By Anzetse Were
The National Treasury has expressed concern over counties borrowing money domestically without permission from national government. In the 2014/15 Financial Year four counties borrowed a total of Sh1.9 billion, with Nairobi being the biggest borrower at Sh300 million. Technically, counties are only allowed to borrow from the domestic market to fund capital projects with high economic growth potential in line with the Public Finance Management Act. As a result, Treasury has instructed all bank and non-bank financial institutions to stop lending to counties and start recovery of un-guaranteed loans.
Counties however argue that they are being forced to borrow because government routinely fails to send money in on time to meet their financial obligations. In fact a county official with whom I talked to about this issue said that if government released funds on time, counties would have no need to seek commercial loans to finance their activities. The official further added that the process of government releasing county funds to county accounts is long, cumbersome and bureaucratic and thus counties always find themselves with pending payments they cannot meet thus pushing them to seek loans to meet their obligations. The Treasury argues that there is no need for counties to seek credit because counties have been leaving billions of shillings idle in their reserve fund accounts at the Central Bank of Kenya. The county official asserted that this is not the whole story; for example some counties have activities that need to funded such as arrears in bills left by previous county governments that need to be settled urgently, yet the procedures for applying for funds are so long and laborious that they have to borrow to meet short term costs. However, the real issue here is not the bickering between central and county government, the issue is uncovering the implications for the country in counties racking up debt in an unchecked manner.
Firstly, a real concern is that the rates at which counties are getting access to credit and whether these are sustainable and realistically serviceable. Indeed, if left unchecked county debt could create a scenario where money is siphoned away from required expenditure to meet debt obligations.
Linked to the point above, borrowing by counties does not seem to be informed by the ability of counties to generate independent revenue to not only finance local activities, but debt obligations as well. County revenue generation at county level in Kenya is anemic; in the financial year 2013/2014 county generated revenue accounted for a mere 25 percent of their budgets. Further, counties have been lazy in gunning for the tax option to raise revenue and the resistance they face on this means it may take time for counties to raise significant revenue locally. Yet counties have already started borrowing in a manner not necessarily informed by their revenue generation capacity. Thus, a scenario could unfold where counties have to seek bail outs from central government to meet their debt obligations.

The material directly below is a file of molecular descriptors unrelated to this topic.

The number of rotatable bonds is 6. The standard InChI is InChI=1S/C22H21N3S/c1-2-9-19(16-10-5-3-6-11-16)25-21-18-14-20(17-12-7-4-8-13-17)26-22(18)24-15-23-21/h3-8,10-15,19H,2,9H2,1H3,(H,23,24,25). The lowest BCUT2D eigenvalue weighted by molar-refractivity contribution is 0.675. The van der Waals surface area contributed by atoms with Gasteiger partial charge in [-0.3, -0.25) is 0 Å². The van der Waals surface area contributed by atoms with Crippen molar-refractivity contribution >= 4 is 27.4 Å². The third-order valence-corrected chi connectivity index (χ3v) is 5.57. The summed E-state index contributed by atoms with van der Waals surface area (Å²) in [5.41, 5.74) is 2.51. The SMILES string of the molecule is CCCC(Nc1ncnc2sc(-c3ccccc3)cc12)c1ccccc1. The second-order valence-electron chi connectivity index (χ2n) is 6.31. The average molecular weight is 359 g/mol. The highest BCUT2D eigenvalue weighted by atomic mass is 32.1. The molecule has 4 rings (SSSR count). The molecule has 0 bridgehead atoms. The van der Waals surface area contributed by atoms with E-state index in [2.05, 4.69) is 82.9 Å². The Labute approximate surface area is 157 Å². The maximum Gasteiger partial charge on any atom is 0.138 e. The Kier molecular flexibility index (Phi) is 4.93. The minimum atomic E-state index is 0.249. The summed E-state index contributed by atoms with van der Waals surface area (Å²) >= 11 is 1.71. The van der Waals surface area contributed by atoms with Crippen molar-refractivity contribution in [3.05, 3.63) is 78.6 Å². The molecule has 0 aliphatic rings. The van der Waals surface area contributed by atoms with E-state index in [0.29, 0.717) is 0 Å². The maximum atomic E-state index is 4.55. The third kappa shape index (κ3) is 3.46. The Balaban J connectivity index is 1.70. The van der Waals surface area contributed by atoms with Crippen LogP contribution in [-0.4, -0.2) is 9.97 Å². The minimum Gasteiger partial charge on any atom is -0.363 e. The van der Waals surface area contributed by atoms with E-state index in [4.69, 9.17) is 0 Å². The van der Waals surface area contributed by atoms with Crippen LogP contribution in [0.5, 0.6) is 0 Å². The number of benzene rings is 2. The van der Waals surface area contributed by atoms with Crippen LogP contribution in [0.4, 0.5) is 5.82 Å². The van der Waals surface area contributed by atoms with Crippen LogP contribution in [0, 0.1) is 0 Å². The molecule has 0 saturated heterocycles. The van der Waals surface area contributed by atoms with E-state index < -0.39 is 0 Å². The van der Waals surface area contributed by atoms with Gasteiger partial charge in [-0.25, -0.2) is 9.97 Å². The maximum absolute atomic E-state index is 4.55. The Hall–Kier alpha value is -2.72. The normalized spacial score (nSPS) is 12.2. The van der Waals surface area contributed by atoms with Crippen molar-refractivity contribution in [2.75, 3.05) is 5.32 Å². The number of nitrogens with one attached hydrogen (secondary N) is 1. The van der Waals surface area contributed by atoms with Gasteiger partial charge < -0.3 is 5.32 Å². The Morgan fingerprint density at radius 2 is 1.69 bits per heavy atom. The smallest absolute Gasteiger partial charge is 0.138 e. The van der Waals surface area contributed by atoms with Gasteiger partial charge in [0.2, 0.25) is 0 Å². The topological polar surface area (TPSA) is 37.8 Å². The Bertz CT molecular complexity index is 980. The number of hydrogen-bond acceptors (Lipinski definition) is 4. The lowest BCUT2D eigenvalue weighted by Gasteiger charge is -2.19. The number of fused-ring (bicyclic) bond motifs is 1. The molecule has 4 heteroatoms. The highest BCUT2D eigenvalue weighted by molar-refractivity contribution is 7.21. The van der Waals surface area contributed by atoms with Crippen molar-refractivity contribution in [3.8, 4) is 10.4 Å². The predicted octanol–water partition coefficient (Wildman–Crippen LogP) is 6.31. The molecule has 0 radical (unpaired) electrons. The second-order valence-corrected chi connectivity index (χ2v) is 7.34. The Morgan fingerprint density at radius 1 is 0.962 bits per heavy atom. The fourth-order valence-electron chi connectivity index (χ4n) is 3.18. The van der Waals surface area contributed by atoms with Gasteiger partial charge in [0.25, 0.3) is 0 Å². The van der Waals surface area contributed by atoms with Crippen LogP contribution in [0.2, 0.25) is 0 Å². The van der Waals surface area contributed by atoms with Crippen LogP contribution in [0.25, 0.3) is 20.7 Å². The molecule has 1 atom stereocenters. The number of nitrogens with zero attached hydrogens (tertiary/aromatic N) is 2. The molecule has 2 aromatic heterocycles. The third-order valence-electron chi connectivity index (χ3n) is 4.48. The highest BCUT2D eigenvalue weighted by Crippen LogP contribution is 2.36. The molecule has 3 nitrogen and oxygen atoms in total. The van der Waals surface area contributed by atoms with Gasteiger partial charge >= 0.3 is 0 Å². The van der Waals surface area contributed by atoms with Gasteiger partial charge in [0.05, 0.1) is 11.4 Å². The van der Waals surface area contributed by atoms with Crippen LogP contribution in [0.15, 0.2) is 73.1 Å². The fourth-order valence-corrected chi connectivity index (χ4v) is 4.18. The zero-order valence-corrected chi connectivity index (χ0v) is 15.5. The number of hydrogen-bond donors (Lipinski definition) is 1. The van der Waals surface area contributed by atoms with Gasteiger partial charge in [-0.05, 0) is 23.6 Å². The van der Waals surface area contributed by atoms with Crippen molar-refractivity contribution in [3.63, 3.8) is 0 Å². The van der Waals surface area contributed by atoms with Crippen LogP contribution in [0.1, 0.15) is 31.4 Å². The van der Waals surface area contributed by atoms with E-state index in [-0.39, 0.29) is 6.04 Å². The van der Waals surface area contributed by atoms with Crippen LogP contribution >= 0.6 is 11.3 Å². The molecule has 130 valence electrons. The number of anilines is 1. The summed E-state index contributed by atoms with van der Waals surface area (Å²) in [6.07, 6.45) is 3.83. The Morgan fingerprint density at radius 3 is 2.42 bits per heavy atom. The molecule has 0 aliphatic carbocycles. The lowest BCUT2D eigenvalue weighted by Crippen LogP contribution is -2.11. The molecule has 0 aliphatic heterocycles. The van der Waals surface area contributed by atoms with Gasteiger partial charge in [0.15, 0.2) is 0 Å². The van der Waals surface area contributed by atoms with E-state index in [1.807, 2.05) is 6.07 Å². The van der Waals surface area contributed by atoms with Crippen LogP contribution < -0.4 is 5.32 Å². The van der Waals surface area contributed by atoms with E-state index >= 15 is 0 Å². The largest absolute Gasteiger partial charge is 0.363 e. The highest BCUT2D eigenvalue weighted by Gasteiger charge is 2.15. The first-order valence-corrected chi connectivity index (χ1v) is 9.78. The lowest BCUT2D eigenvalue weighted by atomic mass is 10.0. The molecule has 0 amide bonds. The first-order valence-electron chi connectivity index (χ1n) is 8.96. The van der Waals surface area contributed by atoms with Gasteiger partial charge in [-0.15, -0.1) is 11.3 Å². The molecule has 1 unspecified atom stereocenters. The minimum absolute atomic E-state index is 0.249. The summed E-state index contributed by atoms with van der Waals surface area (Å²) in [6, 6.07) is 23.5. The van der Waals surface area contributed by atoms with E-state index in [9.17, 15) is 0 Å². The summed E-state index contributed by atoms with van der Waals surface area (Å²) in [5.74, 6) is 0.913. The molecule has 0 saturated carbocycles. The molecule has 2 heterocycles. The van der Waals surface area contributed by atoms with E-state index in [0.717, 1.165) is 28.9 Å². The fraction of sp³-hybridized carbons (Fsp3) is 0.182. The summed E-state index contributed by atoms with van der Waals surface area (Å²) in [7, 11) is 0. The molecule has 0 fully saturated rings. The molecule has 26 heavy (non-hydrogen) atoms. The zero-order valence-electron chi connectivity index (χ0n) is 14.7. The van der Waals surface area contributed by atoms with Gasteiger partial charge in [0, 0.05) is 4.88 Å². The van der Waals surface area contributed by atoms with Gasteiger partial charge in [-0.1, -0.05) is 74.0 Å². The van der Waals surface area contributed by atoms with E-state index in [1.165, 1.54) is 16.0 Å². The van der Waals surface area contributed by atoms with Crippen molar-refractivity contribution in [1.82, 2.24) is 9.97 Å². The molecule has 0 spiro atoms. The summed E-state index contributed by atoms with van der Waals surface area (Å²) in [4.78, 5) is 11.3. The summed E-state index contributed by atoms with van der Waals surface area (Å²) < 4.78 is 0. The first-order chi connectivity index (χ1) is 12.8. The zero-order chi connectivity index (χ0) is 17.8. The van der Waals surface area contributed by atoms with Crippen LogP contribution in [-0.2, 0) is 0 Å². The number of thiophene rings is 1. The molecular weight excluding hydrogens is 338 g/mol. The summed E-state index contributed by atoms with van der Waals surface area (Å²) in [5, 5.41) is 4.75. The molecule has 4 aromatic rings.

Thirdly, the potential escalation of county government debt in the regions with little transparency is particularly problematic. Until county governments demonstrate a commitment to transparency and anti-corruption, county level indebtedness may not lead to development or economic growth. As a result county governments may find themselves servicing what has been essentially dead debt.
Finally, county government debt accumulation may mean that the government as a whole becomes increasingly leveraged, the extent of which is uncertain. It is crucial that central government keeps track of total government debt divided between central and county governments. A threshold level of debt accrued by county governments has to be determined so that any county level borrowing does not cross an upper limit that could over leverage the country.
This article first appeared in the Business Daily on February 8, 2016.